- What are the symptoms of depression?
- What are the different types of depression?
- Other disorders that cause the symptoms of depression
- What causes depression?
- What are the risk factors and complications for depression?
- How is depression diagnosed?
- How is depression treated?
- Coping with or supporting someone with depression
- Prevention and outlook for depression
- Some more information on depression
Other disorders that cause the symptoms of depression
There are a number of other disorders, most of which are listed below, that include depression as one of the symptoms. It is vital to always acquire a diagnosis that is accurate from a trained and certified medical or mental health professional so as to be treated correctly.
If one is simply treated for depression and the doctor is unable to find the underlying cause or condition, then one may be given medication that is not suitable for the actual disorder.
The following are conditions that have depression as a symptom:
Bipolar I and II disorders
These are mood disorders that are marked by episodes of mania and depression. The patient will suffer from bouts of extreme elation, followed by feeling unhappy and depressed. Depression is one of the hallmark symptoms of bipolar disorder, the others being mania or hypomania. It can often be difficult to distinguish between bipolar and depression.
Cyclothymic, which is pronounced “sy-kloe-THIE-mik”, involves moods that consist of mania and depression that are often milder than episodes of bipolar disorder. People with this condition tend to function normally in their daily lives, although it can often be difficult to do so. The psychological highs and lows are intermittent and can often progress to become more pronounced in time when left untreated.
Disruptive mood dysregulation disorder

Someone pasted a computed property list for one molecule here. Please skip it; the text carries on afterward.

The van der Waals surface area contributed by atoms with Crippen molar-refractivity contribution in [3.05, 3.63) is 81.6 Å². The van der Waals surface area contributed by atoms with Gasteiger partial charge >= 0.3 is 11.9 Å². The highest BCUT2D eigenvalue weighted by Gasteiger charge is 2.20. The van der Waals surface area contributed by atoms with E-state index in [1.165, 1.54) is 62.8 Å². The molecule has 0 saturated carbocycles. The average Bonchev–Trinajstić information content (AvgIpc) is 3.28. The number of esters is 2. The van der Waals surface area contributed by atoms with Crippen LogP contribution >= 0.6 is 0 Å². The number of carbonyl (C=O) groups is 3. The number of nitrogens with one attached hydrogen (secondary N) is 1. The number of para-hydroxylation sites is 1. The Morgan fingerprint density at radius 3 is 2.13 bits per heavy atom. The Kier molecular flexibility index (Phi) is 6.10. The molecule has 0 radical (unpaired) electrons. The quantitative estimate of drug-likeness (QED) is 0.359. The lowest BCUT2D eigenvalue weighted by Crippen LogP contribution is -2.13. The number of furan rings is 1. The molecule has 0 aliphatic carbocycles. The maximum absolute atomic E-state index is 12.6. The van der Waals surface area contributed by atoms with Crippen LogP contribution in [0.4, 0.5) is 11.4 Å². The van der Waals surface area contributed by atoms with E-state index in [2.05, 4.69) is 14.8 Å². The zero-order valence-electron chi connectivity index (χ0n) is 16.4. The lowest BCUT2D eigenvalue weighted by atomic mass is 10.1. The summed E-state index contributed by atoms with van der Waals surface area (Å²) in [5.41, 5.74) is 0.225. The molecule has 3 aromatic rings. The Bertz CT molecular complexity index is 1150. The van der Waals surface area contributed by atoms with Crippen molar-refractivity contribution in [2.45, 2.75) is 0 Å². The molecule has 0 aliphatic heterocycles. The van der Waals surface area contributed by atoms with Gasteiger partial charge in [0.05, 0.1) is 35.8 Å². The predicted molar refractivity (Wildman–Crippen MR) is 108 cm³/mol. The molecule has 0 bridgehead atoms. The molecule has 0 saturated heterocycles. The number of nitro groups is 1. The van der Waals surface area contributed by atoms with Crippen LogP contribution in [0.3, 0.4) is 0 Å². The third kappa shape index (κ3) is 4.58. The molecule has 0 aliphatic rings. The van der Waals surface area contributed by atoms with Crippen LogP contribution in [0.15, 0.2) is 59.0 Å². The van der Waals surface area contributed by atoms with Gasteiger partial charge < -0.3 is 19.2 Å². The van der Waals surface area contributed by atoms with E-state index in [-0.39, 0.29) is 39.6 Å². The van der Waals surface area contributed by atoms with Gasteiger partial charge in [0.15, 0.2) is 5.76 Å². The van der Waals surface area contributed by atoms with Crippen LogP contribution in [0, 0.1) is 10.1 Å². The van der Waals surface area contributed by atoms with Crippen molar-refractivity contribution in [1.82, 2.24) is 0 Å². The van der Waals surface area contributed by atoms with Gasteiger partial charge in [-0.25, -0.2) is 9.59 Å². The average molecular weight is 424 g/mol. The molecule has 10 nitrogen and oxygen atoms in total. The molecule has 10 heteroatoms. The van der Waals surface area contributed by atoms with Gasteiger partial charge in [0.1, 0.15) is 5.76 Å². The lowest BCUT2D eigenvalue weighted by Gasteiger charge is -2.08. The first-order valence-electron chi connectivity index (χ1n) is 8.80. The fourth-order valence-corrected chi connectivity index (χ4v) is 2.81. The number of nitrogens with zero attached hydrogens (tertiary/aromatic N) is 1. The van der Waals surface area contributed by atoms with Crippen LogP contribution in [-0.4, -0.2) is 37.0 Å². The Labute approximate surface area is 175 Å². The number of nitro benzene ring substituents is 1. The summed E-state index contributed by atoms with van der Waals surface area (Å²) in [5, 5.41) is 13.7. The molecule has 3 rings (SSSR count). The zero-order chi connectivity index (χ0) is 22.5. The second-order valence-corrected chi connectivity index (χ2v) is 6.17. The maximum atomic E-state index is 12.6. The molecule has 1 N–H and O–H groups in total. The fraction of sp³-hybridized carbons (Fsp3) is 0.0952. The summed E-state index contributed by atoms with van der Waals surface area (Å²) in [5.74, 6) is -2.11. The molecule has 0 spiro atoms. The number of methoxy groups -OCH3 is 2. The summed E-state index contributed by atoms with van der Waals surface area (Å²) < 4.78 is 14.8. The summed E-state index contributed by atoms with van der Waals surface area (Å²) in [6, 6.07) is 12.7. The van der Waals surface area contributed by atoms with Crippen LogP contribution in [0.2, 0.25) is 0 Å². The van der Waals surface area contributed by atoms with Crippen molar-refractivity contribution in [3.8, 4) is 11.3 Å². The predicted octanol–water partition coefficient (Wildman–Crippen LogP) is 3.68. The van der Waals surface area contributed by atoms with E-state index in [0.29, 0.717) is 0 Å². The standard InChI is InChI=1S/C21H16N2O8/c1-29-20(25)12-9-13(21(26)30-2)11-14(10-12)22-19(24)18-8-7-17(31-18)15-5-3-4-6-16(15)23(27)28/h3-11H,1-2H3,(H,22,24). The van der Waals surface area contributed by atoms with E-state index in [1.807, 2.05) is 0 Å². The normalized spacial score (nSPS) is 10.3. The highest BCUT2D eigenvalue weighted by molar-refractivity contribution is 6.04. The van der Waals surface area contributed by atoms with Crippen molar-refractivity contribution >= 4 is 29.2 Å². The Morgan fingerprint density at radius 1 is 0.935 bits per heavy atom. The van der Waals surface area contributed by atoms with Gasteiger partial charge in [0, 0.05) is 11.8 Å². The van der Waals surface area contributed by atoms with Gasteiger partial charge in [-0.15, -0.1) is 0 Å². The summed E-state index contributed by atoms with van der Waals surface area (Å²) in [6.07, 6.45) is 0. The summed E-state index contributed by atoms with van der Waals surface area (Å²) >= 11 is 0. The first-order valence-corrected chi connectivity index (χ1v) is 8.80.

This disorder is known as DMDD, and is a mental condition in adolescents and children that is characterised by having a persistently angry or irritable mood with temper outbursts, or tantrums that are considered inappropriate to the situation and appear to be more severe than the moods of their peers of the same age.
Persistent depressive disorder
This condition also known as dysthymia, pronounced dis-THIE-me-uh, is defined by a low mood that occurs for a period of at least two years, as well as at least two of the other depression symptoms.
It is a more chronic, yet less severe form of clinical depression. It is not disabling to the patient, however, being persistent it can prevent them from living a normal life and enjoying their daily activities.
Some of the symptoms include:
- Feeling hopeless
- Decreased appetite
- Having constantly low energy
- Experiencing changes in sleeping patterns
- Suffering from poor concentration
- Losing interest in activities
- Feeling like you are not living life to the fullest
Premenstrual dysphoric disorder
This condition which is often referred to as PMDD, can be seen as a disabling form or rather, extension of PMS, being premenstrual syndrome. It includes behavioural and physical symptoms that are normally resolved with the onset of the patient’s menstruation. PMDD results in extreme mood swings that often disrupt productivity and impact relationships. The symptoms often include:
- Feeling hopeless
- Breast tenderness
This form of depression has symptoms that are associated with the hormone changes that start one week before the onset of a menstrual period and will improve once the period over.
Other depression conditions and disorders
These include depression that is a result of prescribed medications, a medical condition or the abuse of recreational drugs.